Chess set made from paper in the Buchenwald camp by political prisoner Hermann Rautenberg, a Jew from Berlin
Chess set made from paper by Hermann Rautenberg in the Buchenwald camp where he was imprisoned until his execution A photo of Hermann Rautenberg in a newspaper article about anti-Nazi activists published in a German paper after the war
On an old fishing boat, posing as a group of innocent boating enthusiasts, Herman Rautenberg from Berlin met with other youths involved in anti-Nazi activities. In spite of being arrested a number of times, Rautenberg was undeterred. In 1937, after he was betrayed by an informant, he was arrested again and sentenced immediately. He was sent to Dachau and a year later to Buchenwald where he was imprisoned for over two years. During his incarceration, Rautenberg made a chess game from bits of paper that he found in the camp.
On 9 November 1939, an announcement came over the loudspeakers: "The prisoners are required to form lines in front of the barracks". It was the day after the attempt on Hitler's life by Johann Elser and a "Revenge Aktion" was carried out in the camp. On that morning, the prisoners were not sent to work, but were returned to their barracks after roll call. Shortly afterwards 21 men, among them Rautenberg, were selected and sent to stand by the gate of the camp. As they waited, the camp doctor was instructed to fill out 21 death certificates. The cause of death noted on the certificates was "killed while escaping". The prisoners were then marched to the nearby quarry and shot.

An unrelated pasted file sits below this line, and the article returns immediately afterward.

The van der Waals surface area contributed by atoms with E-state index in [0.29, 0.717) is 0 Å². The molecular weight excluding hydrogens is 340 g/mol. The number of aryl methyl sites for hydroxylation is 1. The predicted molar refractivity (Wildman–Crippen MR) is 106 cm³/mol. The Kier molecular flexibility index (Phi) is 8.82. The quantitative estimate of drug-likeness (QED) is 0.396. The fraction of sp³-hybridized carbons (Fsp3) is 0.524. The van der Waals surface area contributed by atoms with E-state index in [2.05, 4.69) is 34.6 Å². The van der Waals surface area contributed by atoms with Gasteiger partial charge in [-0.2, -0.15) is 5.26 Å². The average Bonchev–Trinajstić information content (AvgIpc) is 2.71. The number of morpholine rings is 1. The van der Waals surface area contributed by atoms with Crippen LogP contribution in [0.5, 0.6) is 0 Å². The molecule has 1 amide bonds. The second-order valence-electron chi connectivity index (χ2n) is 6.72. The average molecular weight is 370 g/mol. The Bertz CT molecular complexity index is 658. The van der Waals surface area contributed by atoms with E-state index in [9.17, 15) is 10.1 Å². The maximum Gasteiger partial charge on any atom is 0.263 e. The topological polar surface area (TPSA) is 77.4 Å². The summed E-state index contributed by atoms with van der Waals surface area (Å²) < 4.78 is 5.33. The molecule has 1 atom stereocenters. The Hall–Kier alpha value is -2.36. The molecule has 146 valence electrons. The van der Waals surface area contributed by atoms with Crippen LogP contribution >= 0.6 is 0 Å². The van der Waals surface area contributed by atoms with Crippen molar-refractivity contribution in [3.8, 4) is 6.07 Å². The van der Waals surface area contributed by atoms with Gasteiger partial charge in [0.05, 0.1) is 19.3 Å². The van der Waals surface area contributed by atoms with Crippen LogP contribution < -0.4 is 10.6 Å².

Among the personal effects sent to Rautenberg's mother after his murder was the chess set that he made and a newspaper cutting with chess moves. These items allow us a glimpse of Rautenberg's resourcefulness in creating a chess set out of paper in his final months as a prisoner. The game enabled him to divert his attention from the loneliness and the harsh reality of his existence.
Yad Vashem Artifacts Collection
Donated by Ruth Rappaport, Switzerland